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The abscissa represents national income or gross domestic product and is labelled Y. The ordinate represents the interest rate, r. The IS schedule is drawn as a downward-sloping curve. The LM schedule is an upward-sloping curve. The point where these schedules intersect represents a short-run equilibrium in the real and monetary sectors.
The IS schedule is a locus of points of equilibrium in the "real" economy. Given expectations about returns on investment, every level of income and interest rates will generate a certain level of planned investment: lower interest rates encourage higher investment. Income is at the equilibrium level for a given interest rates when the saving consumers choose to do out of that income equals investment. A higher level of income is needed to generate a higher level of saving at a given interest rate. This helps generate the downward slope of the IS schedule. In sum, this line represents the line of causation from falling interest rates to rising planned investment to rising national income.
The Keynesian hypothesis is that a government's deficit spending has an effect similar to that of a lower saving rate, increasing the amount of aggregate demand for national income at each individual interest rate. An increased deficit by the national government shifts the IS curve to the right. This raises the equilibrium interest rate and national income.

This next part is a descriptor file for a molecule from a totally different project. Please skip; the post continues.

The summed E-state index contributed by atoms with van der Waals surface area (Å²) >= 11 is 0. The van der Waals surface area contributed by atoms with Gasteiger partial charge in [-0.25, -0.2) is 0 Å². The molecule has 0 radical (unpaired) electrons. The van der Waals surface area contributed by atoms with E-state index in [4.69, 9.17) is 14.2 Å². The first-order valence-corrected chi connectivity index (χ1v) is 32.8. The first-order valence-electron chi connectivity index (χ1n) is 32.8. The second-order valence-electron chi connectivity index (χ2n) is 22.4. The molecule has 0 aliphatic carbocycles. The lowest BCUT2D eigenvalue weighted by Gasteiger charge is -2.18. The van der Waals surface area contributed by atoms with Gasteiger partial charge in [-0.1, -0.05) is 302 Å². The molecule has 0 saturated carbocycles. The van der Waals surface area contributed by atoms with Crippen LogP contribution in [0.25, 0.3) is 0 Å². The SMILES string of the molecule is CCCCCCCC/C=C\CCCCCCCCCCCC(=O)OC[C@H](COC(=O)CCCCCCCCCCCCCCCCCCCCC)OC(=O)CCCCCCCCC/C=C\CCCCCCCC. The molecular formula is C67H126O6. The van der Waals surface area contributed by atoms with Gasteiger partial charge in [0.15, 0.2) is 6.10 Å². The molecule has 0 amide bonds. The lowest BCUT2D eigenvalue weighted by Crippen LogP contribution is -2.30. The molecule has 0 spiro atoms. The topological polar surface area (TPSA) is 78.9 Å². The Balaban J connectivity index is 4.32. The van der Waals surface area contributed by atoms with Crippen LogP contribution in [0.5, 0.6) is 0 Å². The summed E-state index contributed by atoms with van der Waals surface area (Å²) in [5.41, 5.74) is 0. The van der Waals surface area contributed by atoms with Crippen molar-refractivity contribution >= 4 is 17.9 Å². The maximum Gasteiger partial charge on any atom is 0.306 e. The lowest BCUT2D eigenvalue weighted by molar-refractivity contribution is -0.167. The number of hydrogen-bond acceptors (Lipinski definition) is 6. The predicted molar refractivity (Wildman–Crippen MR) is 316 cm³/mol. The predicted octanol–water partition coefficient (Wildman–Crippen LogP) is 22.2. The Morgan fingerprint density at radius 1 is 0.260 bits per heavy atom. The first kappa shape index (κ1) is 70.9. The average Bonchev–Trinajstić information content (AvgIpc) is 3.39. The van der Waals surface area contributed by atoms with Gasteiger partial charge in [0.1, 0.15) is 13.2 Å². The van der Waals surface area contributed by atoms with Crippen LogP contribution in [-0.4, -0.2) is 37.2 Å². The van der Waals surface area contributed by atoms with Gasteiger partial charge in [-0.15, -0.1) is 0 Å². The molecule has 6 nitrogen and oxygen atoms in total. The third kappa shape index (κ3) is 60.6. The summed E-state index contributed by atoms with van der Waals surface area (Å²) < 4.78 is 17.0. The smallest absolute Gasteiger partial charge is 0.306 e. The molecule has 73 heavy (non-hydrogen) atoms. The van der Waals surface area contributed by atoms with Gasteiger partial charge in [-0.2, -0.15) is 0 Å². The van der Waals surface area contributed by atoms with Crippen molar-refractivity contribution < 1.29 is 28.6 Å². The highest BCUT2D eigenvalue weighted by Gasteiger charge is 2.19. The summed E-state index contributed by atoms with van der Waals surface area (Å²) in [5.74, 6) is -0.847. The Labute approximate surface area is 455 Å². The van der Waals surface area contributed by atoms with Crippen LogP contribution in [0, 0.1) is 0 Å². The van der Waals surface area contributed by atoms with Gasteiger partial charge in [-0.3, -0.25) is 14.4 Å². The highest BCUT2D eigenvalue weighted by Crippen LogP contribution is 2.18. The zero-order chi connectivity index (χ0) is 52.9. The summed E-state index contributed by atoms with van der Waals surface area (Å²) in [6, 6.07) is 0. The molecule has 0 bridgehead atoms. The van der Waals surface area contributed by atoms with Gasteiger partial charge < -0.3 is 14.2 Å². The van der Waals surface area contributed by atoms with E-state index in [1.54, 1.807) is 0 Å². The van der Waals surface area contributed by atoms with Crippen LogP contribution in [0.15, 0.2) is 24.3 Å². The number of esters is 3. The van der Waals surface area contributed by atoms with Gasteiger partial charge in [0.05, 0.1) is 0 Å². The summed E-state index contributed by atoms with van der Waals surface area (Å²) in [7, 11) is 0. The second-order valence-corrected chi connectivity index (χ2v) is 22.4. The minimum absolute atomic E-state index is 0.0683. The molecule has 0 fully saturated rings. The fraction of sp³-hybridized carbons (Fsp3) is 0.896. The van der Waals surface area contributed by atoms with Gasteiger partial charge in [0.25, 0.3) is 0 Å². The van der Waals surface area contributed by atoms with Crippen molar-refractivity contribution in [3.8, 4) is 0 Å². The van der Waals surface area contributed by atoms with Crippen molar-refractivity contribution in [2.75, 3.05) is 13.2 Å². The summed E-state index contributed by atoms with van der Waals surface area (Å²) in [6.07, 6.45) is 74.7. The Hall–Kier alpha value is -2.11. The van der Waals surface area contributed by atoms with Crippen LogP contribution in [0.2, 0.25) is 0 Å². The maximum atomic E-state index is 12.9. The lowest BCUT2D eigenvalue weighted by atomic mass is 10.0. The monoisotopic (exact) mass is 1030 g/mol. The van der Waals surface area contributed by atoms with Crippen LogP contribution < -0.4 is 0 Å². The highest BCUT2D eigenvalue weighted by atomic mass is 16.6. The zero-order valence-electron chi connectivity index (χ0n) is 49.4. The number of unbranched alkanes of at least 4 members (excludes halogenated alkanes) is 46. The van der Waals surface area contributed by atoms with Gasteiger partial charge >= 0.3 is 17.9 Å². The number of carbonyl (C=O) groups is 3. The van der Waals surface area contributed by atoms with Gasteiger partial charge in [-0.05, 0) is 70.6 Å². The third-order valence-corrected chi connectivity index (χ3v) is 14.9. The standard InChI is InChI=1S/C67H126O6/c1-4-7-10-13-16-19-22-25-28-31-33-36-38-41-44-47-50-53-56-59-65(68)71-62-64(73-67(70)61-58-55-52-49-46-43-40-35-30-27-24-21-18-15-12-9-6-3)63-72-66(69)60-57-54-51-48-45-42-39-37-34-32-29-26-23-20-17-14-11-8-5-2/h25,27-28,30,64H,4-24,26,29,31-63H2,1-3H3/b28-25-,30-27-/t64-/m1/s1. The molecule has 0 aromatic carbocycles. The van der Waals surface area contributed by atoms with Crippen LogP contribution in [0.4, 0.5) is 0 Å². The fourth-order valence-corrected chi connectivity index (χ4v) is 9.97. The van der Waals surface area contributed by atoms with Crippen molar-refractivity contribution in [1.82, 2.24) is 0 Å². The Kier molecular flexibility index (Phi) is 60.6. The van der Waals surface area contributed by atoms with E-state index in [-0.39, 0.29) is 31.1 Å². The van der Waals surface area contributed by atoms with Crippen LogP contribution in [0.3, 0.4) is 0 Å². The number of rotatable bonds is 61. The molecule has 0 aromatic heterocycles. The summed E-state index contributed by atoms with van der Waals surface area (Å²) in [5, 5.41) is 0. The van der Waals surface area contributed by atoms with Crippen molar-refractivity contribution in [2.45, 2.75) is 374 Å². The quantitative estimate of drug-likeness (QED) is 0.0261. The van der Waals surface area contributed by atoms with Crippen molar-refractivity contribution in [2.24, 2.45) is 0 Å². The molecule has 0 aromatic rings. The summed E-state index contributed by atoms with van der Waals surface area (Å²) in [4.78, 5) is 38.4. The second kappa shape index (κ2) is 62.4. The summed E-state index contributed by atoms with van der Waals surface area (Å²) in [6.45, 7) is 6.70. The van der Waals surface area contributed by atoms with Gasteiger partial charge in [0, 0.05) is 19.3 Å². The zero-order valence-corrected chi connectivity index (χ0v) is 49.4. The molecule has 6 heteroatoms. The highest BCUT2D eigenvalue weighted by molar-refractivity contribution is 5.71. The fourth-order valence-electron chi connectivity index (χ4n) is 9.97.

The LM curve, on the other hand, represents the money markets, equilibrium in the supply of and demand for money. As national income rises, the demand for money (liquidity preference ) rises. With a given and inelastic supply of money, this leads to a rise in interest rates. Thus, the LM curve is upward sloping, representing the positive relationship between national income and the interest rate.
The IS/LM model allows for the role of monetary policy. If the money supply is increased, that shifts the LM curve to the right, lowering interest rates and raising equilibrium national income.
The IS/LM model was born at the Econometric Conference held in Oxford during September, 1936. Roy Harrod , John R. Hicks, and James Meade all presented papers describing mathematical models attempting to summarize John Maynard Keynes' General Theory of Employment, Interest, and Money. Hicks, who had seen a draft of Harrod's paper, invented the IS/LM model. He later presented it in "Mr. Keynes and the Classics: A Suggested Reinterpretation" (Econometrica, April 1937).
Hicks later agreed that the model missed important points from the Keynesian theory. The problem was that it presents the real and monetary sectors as separate, something Keynes attempted to transcend. In addition, an equilibrium model ignores uncertainty. A shift in the IS or LM curve will cause change in expectations, causing the other curve to shift. Hicks therefore created the new Hicks-Hansen IS-LM Model to resolve some of the problems.
- IS-MP Model
- AD-IA Model
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